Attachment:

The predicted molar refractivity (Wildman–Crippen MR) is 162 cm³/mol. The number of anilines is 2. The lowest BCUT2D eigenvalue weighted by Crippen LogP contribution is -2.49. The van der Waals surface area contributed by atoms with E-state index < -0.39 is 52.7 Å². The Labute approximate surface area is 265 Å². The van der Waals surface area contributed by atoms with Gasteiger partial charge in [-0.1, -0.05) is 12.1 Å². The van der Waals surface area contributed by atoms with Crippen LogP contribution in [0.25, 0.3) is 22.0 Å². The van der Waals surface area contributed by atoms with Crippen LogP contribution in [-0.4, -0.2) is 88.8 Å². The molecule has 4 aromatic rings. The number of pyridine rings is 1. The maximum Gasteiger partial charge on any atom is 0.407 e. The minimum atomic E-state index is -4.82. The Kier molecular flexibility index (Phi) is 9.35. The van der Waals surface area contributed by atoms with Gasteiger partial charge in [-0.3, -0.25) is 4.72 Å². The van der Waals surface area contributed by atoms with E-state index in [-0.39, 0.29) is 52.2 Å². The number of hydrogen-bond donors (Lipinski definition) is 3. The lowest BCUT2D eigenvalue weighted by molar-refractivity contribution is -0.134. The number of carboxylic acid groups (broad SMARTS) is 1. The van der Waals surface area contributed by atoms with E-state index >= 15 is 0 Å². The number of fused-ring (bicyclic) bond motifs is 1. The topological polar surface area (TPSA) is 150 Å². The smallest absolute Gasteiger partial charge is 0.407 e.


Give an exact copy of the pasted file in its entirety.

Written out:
The predicted molar refractivity (Wildman–Crippen MR) is 162 cm³/mol. The number of anilines is 2. The lowest BCUT2D eigenvalue weighted by Crippen LogP contribution is -2.49. The van der Waals surface area contributed by atoms with E-state index < -0.39 is 52.7 Å². The Labute approximate surface area is 265 Å². The van der Waals surface area contributed by atoms with Gasteiger partial charge in [-0.1, -0.05) is 12.1 Å². The van der Waals surface area contributed by atoms with Crippen LogP contribution in [0.25, 0.3) is 22.0 Å². The van der Waals surface area contributed by atoms with Crippen LogP contribution in [-0.4, -0.2) is 88.8 Å². The molecule has 4 aromatic rings. The number of pyridine rings is 1. The maximum Gasteiger partial charge on any atom is 0.407 e. The minimum atomic E-state index is -4.82. The Kier molecular flexibility index (Phi) is 9.35. The van der Waals surface area contributed by atoms with Gasteiger partial charge in [-0.3, -0.25) is 4.72 Å². The van der Waals surface area contributed by atoms with E-state index in [-0.39, 0.29) is 52.2 Å². The number of hydrogen-bond donors (Lipinski definition) is 3. The lowest BCUT2D eigenvalue weighted by molar-refractivity contribution is -0.134. The number of carboxylic acid groups (broad SMARTS) is 1. The van der Waals surface area contributed by atoms with E-state index >= 15 is 0 Å². The number of fused-ring (bicyclic) bond motifs is 1. The topological polar surface area (TPSA) is 150 Å². The smallest absolute Gasteiger partial charge is 0.407 e.